• Enable partnerships between universities and “the productive sector”—such as farmers and manufacturers.

Publication of the policy documents has been followed in recent months by workshops at the University of Khartoum involving academics and representatives of the transitional government.

“The proposals have been given to the prime minister (Abdalla Hamdok) and they (the government) were happy to receive them,” said Akram Elkhalifa, the architecture dean. “Most of the workshops were attended by the prime minister or a minister.” The workshops have been open to all who want to attend, he said.

“Now we are searching for qualified students to be our representatives. We need clean people.”

Abu al-Alaa al-Maari   A spokesman for the University of Khartoum Students Union

Sara Abdelgalil of the Sudan Professionals Association is optimistic that the transitional government will adopt many of the proposals made by the University of Khartoum Teachers Initiative. “There is a link between universities and the new administration,” she said. “The Teachers Initiative has been very popular. They have made great progress in paving the way for a civilian government.”

‘Completely Different Atmosphere’

The University of Khartoum reopened in October after months of closure. (See a related article, “Sudan’s Academic Year Begins—But Only for a Few Universities.”) Since reopening, Elkhalifa said, “the general atmosphere is completely different. Staff, students and employees all have the feeling that they have freedom.”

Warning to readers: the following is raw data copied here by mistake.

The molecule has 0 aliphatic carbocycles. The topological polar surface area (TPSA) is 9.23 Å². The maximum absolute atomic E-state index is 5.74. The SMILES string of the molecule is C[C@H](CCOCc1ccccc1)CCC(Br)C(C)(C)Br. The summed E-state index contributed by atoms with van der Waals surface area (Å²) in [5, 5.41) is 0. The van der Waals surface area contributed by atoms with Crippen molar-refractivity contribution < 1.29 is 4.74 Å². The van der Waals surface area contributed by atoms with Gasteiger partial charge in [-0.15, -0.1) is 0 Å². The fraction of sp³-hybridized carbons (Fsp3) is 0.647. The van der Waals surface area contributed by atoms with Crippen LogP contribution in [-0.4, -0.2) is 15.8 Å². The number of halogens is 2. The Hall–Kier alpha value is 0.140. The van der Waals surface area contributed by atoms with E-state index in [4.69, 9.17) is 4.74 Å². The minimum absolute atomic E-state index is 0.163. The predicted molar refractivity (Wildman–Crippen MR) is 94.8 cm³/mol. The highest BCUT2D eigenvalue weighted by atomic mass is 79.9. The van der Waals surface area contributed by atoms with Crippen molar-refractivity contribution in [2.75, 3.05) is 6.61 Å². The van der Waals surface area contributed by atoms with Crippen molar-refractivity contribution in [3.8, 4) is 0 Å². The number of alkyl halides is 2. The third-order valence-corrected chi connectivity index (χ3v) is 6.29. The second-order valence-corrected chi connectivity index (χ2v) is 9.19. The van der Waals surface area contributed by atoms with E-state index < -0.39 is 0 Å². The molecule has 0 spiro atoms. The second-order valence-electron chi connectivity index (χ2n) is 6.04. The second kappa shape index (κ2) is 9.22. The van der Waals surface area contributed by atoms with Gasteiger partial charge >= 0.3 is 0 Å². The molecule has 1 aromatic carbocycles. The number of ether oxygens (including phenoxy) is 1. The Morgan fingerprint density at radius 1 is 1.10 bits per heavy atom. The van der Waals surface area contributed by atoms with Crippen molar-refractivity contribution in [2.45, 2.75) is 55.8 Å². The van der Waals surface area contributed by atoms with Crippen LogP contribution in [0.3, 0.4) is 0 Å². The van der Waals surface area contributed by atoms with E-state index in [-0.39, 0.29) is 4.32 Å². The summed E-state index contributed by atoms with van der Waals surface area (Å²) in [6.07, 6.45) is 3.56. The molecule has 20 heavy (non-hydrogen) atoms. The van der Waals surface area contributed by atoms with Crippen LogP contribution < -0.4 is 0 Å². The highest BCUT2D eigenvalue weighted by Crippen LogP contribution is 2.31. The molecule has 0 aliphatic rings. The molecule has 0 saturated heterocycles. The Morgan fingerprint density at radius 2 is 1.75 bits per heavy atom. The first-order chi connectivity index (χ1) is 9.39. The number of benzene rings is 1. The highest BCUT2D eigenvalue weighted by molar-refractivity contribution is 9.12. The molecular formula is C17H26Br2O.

The domination of many aspects of university life by the Islamist factions that supported the previous regime has ended, and there has been a revival of student groups and social activities. Previously, he said, only student groups linked to the regime were allowed to hold meetings. Now, any kind of student group can meet, and tension with students affiliated with the Islamist factions has been diffused. There is greater personal freedom for women students, who under the previous regime were not allowed to wear trousers on campus.

Abu al-Alaa al-Maari, a spokesman for the University of Khartoum Students Union, said that student unions at universities across the country had been holding meetings to elect new officers. Previously, he said, the regime installed loyalists in student union posts. “The previous regime put unqualified people into the student unions,” al-Maari said. “Now we are searching for qualified students to be our representatives. We need clean people.”

“We want academic stability,” said al-Maari, who is in his fourth year of a five-year program in the University of Khartoum’s faculty of education. “Under the previous system, if the students wanted to change anything, the administration would close the university for months at a time.”

One CommentJoin the Conversation
  1. John Waterbury says:

    This is good news, and I hope real progress is made in establishing effective independence for Sudan’s universities and for the system of higher education itself.
    That said, I recall all too well the initial optimism experienced in Egypt after February 2011 when, for a brief moment, the grip of Egypt’s security apparatus on universities was reduced and the election of deans and presidents by their university peers was re-introduced. This moment was, alas, short-lived.

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Copyright © 2018 Al-Fanar Mediaحقوق © 2018 الفنار للإعلام